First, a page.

Australia’s economy might look good but Labor wants voters to remember bills are rising, wages are flat, and household savings are dwindling.
In a major economic speech, shadow treasurer Chris Bowen has outlined what he says is the true state of the economy after six years of coalition government.
“The Australian economy isn’t growing as broadly, as strongly or anywhere near as fairly as it should,” he said in the inaugural Chifley Oration in Melbourne on Monday night.
“Too many Australians are being pushed to the margins, ignored by the Liberals in the suburbs, let down by the Nationals in the regions.”
Mr Bowen pitched Labor as the party to restore the economy to focus on people and aspiration, not just helping the rich get richer.
“The first budget I hand down won’t just invest more in schools and hospitals and essential services – it will also contain bigger, fairer tax cuts for 10 million working Australians who earn up to $125,000,” he said.
Mr Bowen said significant changes are necessary after GDP growth slowed sharply to 0.3 per cent, wages growth dropped to record lows, and living standards lifted slowly during the five years of coalition government.
At the same time, electricity prices are up 15 per cent, childcare fees are up 24 per cent and private health insurance is up 30 per cent since 2013 – while household debt is at the “disturbing level” of 120 per cent of GDP.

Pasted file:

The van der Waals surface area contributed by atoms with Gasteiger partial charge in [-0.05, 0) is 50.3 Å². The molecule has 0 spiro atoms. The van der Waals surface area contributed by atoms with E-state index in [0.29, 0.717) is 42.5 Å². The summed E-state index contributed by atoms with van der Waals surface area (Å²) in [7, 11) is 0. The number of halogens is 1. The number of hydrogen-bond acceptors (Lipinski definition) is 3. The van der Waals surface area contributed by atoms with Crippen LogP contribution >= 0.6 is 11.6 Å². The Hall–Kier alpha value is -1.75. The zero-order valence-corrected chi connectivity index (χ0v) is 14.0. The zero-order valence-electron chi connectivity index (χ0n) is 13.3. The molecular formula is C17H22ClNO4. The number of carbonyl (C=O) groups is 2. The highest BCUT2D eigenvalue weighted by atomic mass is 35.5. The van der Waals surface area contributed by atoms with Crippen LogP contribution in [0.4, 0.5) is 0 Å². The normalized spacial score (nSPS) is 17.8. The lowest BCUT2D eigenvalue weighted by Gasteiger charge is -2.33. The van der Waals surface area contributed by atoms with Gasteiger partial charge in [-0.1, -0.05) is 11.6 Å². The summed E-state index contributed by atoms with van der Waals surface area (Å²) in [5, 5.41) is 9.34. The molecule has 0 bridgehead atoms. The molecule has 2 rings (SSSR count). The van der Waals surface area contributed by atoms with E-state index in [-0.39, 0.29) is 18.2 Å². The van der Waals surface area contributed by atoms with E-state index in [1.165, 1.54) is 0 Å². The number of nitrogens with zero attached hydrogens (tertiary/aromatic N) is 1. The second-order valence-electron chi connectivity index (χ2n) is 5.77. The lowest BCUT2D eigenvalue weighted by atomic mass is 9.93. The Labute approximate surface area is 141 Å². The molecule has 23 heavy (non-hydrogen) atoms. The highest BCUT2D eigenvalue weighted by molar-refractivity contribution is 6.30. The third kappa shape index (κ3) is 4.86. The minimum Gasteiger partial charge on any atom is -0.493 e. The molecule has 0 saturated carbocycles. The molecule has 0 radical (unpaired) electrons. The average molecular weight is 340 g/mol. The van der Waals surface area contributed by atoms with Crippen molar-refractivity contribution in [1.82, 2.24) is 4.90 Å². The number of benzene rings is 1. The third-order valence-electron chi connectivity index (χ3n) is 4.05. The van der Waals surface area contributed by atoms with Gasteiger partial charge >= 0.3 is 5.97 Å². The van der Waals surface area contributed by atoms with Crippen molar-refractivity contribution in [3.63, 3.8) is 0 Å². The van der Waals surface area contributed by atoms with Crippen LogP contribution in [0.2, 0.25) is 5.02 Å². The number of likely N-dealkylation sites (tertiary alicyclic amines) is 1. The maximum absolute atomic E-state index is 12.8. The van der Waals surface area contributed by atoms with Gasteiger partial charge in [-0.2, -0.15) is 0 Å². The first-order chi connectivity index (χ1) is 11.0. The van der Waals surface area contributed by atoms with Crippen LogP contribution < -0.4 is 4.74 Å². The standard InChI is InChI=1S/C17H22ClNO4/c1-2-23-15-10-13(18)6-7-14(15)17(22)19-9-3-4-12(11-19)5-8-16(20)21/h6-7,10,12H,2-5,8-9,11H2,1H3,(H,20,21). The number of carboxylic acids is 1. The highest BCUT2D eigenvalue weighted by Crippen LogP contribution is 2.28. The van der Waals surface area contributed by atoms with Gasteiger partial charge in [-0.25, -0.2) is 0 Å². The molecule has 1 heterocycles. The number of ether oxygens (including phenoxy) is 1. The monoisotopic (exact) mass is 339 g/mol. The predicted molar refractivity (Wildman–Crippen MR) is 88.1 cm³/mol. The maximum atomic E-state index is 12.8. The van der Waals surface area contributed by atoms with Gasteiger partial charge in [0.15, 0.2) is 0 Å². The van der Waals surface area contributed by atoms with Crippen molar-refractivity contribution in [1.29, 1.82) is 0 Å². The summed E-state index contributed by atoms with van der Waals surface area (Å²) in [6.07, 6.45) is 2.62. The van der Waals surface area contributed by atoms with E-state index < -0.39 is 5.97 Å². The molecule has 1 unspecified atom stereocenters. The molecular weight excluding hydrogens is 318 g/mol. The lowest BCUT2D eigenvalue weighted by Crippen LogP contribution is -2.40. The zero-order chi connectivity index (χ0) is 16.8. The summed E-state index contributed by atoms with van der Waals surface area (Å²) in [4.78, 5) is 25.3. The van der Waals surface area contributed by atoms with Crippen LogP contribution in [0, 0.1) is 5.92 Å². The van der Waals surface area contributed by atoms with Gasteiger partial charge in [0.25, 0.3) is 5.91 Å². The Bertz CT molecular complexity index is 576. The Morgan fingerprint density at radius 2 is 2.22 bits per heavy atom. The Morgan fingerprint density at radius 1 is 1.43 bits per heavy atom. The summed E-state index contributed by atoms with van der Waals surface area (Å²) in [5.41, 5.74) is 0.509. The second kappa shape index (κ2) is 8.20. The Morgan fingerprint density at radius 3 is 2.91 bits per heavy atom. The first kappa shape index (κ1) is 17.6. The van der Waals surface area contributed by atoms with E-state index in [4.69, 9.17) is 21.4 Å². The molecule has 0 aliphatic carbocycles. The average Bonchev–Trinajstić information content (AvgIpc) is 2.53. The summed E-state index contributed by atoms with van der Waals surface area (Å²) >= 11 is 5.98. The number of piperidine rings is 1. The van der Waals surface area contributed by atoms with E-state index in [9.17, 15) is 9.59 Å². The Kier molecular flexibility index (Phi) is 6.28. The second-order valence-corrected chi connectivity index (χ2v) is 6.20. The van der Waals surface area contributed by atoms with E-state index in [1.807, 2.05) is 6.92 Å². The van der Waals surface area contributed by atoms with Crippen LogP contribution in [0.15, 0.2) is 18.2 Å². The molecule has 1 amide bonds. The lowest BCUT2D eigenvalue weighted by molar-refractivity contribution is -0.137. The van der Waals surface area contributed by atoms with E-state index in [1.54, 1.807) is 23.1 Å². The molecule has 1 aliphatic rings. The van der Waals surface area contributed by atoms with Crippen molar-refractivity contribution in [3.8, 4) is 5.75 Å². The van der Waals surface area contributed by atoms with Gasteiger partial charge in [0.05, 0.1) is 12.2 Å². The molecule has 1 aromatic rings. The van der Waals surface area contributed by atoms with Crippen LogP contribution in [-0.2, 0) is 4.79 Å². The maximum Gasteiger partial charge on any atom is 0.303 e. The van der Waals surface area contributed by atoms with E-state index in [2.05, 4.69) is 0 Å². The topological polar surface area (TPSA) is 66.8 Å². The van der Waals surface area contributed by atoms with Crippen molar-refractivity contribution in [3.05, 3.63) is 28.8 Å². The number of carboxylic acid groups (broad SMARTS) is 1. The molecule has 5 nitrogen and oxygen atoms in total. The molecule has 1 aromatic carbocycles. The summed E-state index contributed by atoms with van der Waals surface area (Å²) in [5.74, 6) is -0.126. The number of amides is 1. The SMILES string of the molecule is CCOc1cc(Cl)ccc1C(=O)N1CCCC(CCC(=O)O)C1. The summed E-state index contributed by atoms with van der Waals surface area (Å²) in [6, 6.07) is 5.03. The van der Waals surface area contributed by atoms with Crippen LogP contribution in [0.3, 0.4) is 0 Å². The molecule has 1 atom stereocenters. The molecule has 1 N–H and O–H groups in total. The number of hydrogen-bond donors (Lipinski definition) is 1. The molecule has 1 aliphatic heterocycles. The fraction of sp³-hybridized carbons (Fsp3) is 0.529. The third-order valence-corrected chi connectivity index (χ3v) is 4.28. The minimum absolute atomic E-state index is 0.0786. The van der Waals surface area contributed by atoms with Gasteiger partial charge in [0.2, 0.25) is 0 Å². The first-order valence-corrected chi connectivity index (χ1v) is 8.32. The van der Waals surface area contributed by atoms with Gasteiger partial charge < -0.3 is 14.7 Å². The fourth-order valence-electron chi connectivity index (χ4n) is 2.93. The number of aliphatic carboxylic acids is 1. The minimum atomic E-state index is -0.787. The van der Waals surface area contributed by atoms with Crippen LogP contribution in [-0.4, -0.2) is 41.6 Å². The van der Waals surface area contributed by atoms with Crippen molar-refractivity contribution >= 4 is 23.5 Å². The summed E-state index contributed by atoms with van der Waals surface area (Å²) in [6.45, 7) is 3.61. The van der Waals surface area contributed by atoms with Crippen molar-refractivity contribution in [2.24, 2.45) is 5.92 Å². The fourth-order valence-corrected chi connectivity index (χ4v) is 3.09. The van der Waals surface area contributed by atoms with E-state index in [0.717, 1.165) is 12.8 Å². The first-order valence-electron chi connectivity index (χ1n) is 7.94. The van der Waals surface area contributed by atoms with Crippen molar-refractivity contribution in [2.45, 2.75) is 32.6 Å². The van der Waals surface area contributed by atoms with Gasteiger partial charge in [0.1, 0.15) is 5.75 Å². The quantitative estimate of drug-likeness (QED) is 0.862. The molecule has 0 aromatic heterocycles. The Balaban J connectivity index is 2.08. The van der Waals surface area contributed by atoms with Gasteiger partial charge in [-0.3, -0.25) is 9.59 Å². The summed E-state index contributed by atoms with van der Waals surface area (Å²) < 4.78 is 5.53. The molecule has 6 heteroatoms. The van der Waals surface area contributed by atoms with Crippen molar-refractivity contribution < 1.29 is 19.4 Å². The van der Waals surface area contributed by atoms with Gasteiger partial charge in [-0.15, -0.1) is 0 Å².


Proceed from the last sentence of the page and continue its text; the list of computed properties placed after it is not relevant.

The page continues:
“In every single Hockey and Morrison budget, the wages growth forecasts have had to be downgraded. … Wrong five years running,” Mr Bowen said.
“Prices racing ahead of wages means more and more families are dipping into their savings just to keep the show on the road.”
A week ago, Prime Minister Scott Morrison promised to create 1.25 million jobs over the next five years and warned a Labor government would lead to an even weaker economy.
But Mr Bowen says the jobs situation is nowhere nearly as good as the government wants people to think, with the headline rate masking a persistent stream of underemployment.
Almost 1.8 million Australians want more work than they have at the moment.
“Simply put, the economy isn’t delivering for ordinary people,” Mr Bowen will say.
“And this isn’t because of bad luck or unfortunate timing. It’s because of the bad policies of an incompetent government.
“For six years, this government has put its short-term political interests ahead of the long-term national interest.”